I was playing around in Chrome trying to see how many DOM elements the browser would give me if I had just one html tag… this one:

<link href=”nojs.css” rel=”stylesheet”>

My experiment ended up looking like this:

Using images from the OpenTyrian project it became a vertical scrolling shoot-‘em-up where you can fly left and right, see a wave of enemies and finally a boss ship. You can’t fire, it only works in Chrome (due to my lack of time) and it has many glitches, but I thought I’d put it online just for the fun of it.

Here it is:

https://q42games.com/demos/nojs

Be sure to view the source :)

Allow me to briefly go over the technical details for your entertainment.

Working with the DOM

First of all, even though the html file only contains one link tag, it does create this entire DOM structure for us:

<html>
  <head>
    <link href=”nojs.css” rel=”stylesheet”>
  </head>
  <body>
  </body>
</html>

So we’ve got 4 elements to go with. Using the :before and :after pseudo classes for each of these elements we extend our set to 12.

Controlling the spaceship without javascript

In order to move the spaceship I had to come up with a way to have control over it without actually coding. To do that, I had to rely on a combination of nesting, :hover and carefully positioning these hoverable elements.

Take a look at the following picture:

Red is the <html> element. It actually covers the entire page width, but I’ve made its child element <head> (green here) take up 33% width and be positioned in the center of the screen. In a similar way, the <link> element also takes up 33% width but is positioned on the right (pictured in blue here).

Finally, the link:after element is used to present the ship, so the following :hover rules allow us to control the ship:

html:hover link:after {
  -webkit-transform: translateX(-700%);
}

html:hover head:hover link:after {
  -webkit-transform: translateX(0);
}

html:hover head:hover link:hover:after {
  -webkit-transform: translateX(700%);
}

(Please consider the webkit vendor prefix and the 700% things my laziness, and beside the point).

Using a transition, the ship will move to the left or right dependant on where the mouse is :)

Embedding images inside CSS

This one is faily simple. I took a few images from the OpenTyrian project and ran them through dataurl.net in order to get them back as base64 encoded data urls.

In the CSS file, the spaceship is loaded up like so:

link:after {
  background-image: url(data:image/png;base64,iVBORw0KGgoAAAANS…);
}

Vertical scrolling and enemy waves

Getting the action up and running is actually the most simple. I used CSS animations. The background is just one repeating tile that I applied an animation to which offsets the background-position:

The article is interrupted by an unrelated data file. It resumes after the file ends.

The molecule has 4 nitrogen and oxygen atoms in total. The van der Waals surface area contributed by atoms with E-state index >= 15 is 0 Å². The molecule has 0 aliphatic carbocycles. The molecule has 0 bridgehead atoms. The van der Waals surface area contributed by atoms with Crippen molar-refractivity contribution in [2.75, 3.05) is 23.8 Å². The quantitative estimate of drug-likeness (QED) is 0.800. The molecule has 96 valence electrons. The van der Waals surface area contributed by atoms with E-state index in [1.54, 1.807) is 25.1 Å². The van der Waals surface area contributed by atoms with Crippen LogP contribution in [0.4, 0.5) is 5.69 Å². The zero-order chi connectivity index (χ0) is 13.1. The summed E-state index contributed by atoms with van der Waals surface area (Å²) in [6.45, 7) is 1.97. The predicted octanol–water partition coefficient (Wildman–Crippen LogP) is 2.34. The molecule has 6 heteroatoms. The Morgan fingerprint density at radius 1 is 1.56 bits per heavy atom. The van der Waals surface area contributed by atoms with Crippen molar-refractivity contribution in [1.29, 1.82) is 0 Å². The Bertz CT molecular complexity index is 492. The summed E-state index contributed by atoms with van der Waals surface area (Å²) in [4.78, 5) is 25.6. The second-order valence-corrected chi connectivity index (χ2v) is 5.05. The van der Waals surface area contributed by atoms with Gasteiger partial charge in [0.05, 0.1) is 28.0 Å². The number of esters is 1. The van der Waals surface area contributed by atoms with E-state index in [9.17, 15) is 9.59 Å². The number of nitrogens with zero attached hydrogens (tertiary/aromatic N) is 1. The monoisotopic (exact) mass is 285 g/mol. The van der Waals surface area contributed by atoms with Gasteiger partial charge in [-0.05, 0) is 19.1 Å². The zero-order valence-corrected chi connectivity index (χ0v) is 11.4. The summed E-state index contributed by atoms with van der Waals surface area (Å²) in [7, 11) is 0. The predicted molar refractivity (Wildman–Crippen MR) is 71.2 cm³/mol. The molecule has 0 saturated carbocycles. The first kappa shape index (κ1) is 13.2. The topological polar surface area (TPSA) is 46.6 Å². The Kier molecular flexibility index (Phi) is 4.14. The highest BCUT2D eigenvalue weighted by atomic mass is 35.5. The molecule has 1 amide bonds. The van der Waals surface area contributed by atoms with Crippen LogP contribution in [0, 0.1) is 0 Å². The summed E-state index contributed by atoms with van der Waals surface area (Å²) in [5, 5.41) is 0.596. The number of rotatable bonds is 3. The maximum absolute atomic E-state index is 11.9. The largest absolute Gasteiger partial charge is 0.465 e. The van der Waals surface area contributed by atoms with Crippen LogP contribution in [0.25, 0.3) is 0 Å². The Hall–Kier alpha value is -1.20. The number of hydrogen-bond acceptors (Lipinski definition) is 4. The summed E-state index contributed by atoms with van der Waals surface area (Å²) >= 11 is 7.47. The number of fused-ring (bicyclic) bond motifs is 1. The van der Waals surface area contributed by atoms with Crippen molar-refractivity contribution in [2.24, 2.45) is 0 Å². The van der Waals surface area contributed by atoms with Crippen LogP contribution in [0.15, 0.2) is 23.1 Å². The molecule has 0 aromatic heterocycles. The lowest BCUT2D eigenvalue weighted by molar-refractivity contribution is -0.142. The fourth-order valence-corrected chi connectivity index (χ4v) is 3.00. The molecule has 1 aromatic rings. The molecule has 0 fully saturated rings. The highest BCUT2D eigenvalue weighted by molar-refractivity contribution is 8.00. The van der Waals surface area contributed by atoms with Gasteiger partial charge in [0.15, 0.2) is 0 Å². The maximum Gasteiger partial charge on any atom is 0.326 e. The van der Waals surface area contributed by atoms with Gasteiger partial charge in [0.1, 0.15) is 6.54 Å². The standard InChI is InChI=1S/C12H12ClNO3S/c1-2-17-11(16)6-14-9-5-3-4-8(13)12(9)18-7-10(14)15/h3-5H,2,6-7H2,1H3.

@-webkit-keyframes scroll {
  from { background-position: 0 0;}
  to { background-position: 0 48px;}
}

And the enemy wave is similar. I didn’t spend too much time on the wave pattern, it’s fairly straightforward.

@-webkit-keyframes wave {
  0% { -webkit-transform: translate(-300px, 0px); }
  10% { -webkit-transform: translate(300px, 350px); }
  15% { -webkit-transform: translate(-300px, 250px); }
  20% { -webkit-transform: translate(300px, 100px); }
  25% { -webkit-transform: translate(-300px, 50px); }
  35% { -webkit-transform: translate(0px, 300px); }
  45% { -webkit-transform: translate(-100px, 75px); }
  50% { -webkit-transform: translate(0px, 50px); }
  60% { -webkit-transform: translate(75px, 1000px); }
  100% { -webkit-transform: translate(75px, 1000px); }
}

By specifying a short delay between the moment these animations kick in for each enemy, you get a bit more of a real wave effect:

head:before {
  -webkit-animation: wave 20s infinite ease-in-out 8s;
}

body:after {
  -webkit-animation: wave 20s infinite ease-in-out 8.2s;
}

head:before {
  -webkit-animation: wave 20s infinite ease-in-out 8.4s;
}

Last minute touches

Now that my DOM elements were all used, I wondered if I could add a visual image to the left and right edge of the screen. The solution: border-images!

I used the folling image and only specified it to slice up a left and right border image (instead of each corner or all 9 possible parts):

Being 24 pixels wide that includes both sides I had to define the left and right parts only to take up 12 pixels. In the CSS it looks like this now:

html {
  border-image: url(data:image/png;base64,…) 0 12 0 12 repeat;
}

The result

Here’s the demo. Use the mouse to fly left or right:

https://q42games.com/demos/nojs

Final thoughts

This was just an experiment. I took several shortcuts such as only focusing on Chrome or trying to get full control over the ship’s left/right position (I’ve taken a 700% positioning approach just seemd to work for most browser proportions).

I could go and fix that using media queries and specify other left/right positions for specific screen widths, or see if we can get the ship to fire bullets on the click of a mouse. I have a hunch on how to get that to work, though I’m fine with leaving it at this and letting you fill in the remainders of the puzzle. Feel free to debate other possibilities of enhancing this pure CSS demo.

Thanks,

Martin


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